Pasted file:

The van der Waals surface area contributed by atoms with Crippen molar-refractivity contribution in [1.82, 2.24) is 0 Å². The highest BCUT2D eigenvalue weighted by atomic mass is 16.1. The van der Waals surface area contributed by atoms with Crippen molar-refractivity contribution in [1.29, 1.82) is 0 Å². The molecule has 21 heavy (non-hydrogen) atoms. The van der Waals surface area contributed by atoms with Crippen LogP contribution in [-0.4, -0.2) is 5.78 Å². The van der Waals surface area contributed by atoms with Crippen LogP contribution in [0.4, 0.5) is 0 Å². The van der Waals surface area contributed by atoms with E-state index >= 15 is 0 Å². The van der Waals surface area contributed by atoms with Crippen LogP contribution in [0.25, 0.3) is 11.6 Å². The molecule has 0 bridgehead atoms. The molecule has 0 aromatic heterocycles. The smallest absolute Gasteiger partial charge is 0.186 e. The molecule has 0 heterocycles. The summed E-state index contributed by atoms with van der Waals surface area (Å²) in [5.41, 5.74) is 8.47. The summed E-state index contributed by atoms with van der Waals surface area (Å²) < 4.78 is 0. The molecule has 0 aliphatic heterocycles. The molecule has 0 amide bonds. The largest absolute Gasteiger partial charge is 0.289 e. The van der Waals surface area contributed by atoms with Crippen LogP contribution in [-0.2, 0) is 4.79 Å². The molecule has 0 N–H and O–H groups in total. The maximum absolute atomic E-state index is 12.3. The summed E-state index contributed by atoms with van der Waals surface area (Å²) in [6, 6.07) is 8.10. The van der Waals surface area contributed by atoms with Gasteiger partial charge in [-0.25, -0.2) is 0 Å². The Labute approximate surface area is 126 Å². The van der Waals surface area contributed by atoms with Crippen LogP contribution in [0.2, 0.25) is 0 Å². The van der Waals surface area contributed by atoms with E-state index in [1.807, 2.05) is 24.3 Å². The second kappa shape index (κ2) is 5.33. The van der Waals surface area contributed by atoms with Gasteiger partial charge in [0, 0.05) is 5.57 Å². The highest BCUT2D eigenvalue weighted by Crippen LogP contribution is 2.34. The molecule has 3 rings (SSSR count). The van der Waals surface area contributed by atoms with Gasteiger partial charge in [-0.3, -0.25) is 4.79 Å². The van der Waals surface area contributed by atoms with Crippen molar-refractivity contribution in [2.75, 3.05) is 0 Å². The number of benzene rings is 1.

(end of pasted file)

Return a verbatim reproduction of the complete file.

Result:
The van der Waals surface area contributed by atoms with Crippen molar-refractivity contribution in [1.82, 2.24) is 0 Å². The highest BCUT2D eigenvalue weighted by atomic mass is 16.1. The van der Waals surface area contributed by atoms with Crippen molar-refractivity contribution in [1.29, 1.82) is 0 Å². The molecule has 21 heavy (non-hydrogen) atoms. The van der Waals surface area contributed by atoms with Crippen LogP contribution in [-0.4, -0.2) is 5.78 Å². The van der Waals surface area contributed by atoms with Crippen LogP contribution in [0.4, 0.5) is 0 Å². The van der Waals surface area contributed by atoms with E-state index >= 15 is 0 Å². The van der Waals surface area contributed by atoms with Crippen LogP contribution in [0.25, 0.3) is 11.6 Å². The molecule has 0 bridgehead atoms. The molecule has 0 aromatic heterocycles. The smallest absolute Gasteiger partial charge is 0.186 e. The molecule has 0 heterocycles. The summed E-state index contributed by atoms with van der Waals surface area (Å²) in [5.41, 5.74) is 8.47. The summed E-state index contributed by atoms with van der Waals surface area (Å²) < 4.78 is 0. The molecule has 0 aliphatic heterocycles. The molecule has 0 amide bonds. The largest absolute Gasteiger partial charge is 0.289 e. The van der Waals surface area contributed by atoms with Crippen LogP contribution in [-0.2, 0) is 4.79 Å². The molecule has 0 N–H and O–H groups in total. The maximum absolute atomic E-state index is 12.3. The summed E-state index contributed by atoms with van der Waals surface area (Å²) in [6, 6.07) is 8.10. The van der Waals surface area contributed by atoms with Gasteiger partial charge in [-0.25, -0.2) is 0 Å². The Labute approximate surface area is 126 Å². The van der Waals surface area contributed by atoms with Crippen LogP contribution in [0.2, 0.25) is 0 Å². The van der Waals surface area contributed by atoms with E-state index in [1.807, 2.05) is 24.3 Å². The second kappa shape index (κ2) is 5.33. The van der Waals surface area contributed by atoms with Gasteiger partial charge in [0, 0.05) is 5.57 Å². The highest BCUT2D eigenvalue weighted by Crippen LogP contribution is 2.34. The molecule has 3 rings (SSSR count). The van der Waals surface area contributed by atoms with Gasteiger partial charge in [-0.3, -0.25) is 4.79 Å². The van der Waals surface area contributed by atoms with Crippen molar-refractivity contribution in [2.75, 3.05) is 0 Å². The number of benzene rings is 1.